• 15
    $\begingroup$ @The Nate: Even so, most radio waves don't penetrate water very well. It's not the molecular bonds which microwave overn affect, it's the fact that sea water is conductive. Navies have spent many millions of dollars on extreme low frequency transmitters to communicate with submerged subs. $\endgroup$ – jamesqf Sep 28 '17 at 3:42
  • 2
    $\begingroup$ @The Nate it isn't just "the water bond length". Water is an odd substance with "hydrogen bonding" (which is hand waving for a deep quantum mechanical explanation) in the radio region of the spectrum water is pretty dark. Radar (as such) would have a very short range and poor ability to resolve anything. Other parts of the EM spectrum would work better, even so most would probably give results worse than radar in air. BTW radar in air would not pick up a jellyfish terribly well either. $\endgroup$ – Dan S Sep 28 '17 at 11:43
4
$\begingroup$

During World War 2, both SONAR and RADAR where deployed against submarines, both from planes and surface vessels. Anti-submarine warfare planes, until they built radar arrays small enough to fit on those planes, where basically large spotter planes, often seaplanes, with a high flight time. They looked for the submarines using their good ol' Mk I Eyeball and binoculars. This was the same for surface ships (they too were retrofitted with radar in the later years of WW2).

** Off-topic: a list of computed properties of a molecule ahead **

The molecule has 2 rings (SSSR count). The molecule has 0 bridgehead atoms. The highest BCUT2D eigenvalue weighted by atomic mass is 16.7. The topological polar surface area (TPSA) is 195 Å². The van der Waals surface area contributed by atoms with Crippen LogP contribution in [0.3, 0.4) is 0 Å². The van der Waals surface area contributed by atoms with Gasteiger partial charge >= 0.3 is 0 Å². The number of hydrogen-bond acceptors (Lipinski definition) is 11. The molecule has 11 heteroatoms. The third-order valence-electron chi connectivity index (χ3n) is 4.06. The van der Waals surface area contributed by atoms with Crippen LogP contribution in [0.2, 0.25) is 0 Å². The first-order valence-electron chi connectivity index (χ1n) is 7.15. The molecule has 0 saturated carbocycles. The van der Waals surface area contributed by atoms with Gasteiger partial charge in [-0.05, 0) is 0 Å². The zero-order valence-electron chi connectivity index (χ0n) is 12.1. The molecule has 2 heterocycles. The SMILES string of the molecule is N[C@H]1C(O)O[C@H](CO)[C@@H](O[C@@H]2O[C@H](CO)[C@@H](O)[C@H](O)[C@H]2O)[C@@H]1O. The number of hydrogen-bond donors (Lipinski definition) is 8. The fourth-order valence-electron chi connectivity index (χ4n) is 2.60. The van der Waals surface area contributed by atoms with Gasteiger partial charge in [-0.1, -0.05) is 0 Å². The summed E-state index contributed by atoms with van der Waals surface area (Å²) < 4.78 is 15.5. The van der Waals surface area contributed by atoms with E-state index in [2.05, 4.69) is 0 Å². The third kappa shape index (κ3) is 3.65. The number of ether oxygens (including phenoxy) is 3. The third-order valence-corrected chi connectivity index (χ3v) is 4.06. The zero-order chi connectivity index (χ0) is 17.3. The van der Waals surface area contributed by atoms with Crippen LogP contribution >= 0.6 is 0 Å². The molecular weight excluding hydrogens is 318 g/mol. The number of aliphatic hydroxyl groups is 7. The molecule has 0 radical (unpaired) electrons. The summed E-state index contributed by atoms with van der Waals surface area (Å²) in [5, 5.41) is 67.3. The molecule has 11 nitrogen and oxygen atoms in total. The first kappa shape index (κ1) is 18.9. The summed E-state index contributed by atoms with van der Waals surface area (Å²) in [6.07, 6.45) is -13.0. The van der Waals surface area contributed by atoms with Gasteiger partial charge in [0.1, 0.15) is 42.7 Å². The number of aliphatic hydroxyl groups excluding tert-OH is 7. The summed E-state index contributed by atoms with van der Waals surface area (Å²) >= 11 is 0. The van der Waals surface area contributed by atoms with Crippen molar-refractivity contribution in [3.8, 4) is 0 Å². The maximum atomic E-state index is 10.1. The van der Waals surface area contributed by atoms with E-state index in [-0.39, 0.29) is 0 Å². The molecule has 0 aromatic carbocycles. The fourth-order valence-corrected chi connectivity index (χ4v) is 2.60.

When they employed Radar against submarines, it was to detect them when they were surfaced, or later in the war as they were snorkeling, as submarines were basically just ships that could dive for a finite amount of time, and had to resurface when their batteries were depleted. So usually, submarines would surface at night or during bad weather, since spotters would never find them. Radar did help with this, as radar could pinpoint their location pretty good. However, this did not work when the vessel had been submerged. Even if Radar waves were to hit the water surface orthogonally to minimize the huge reflection/scattering effects caused by the water surface, radar will only penetrate a couple of meters, and even if it reflects off the submarine hull then, on the way back through the waters surface it will also reflect and scatter off of that surface. The remaining radiation wouldn't be sufficient to detect anything, as it would be much less than the reflections off the waters surface.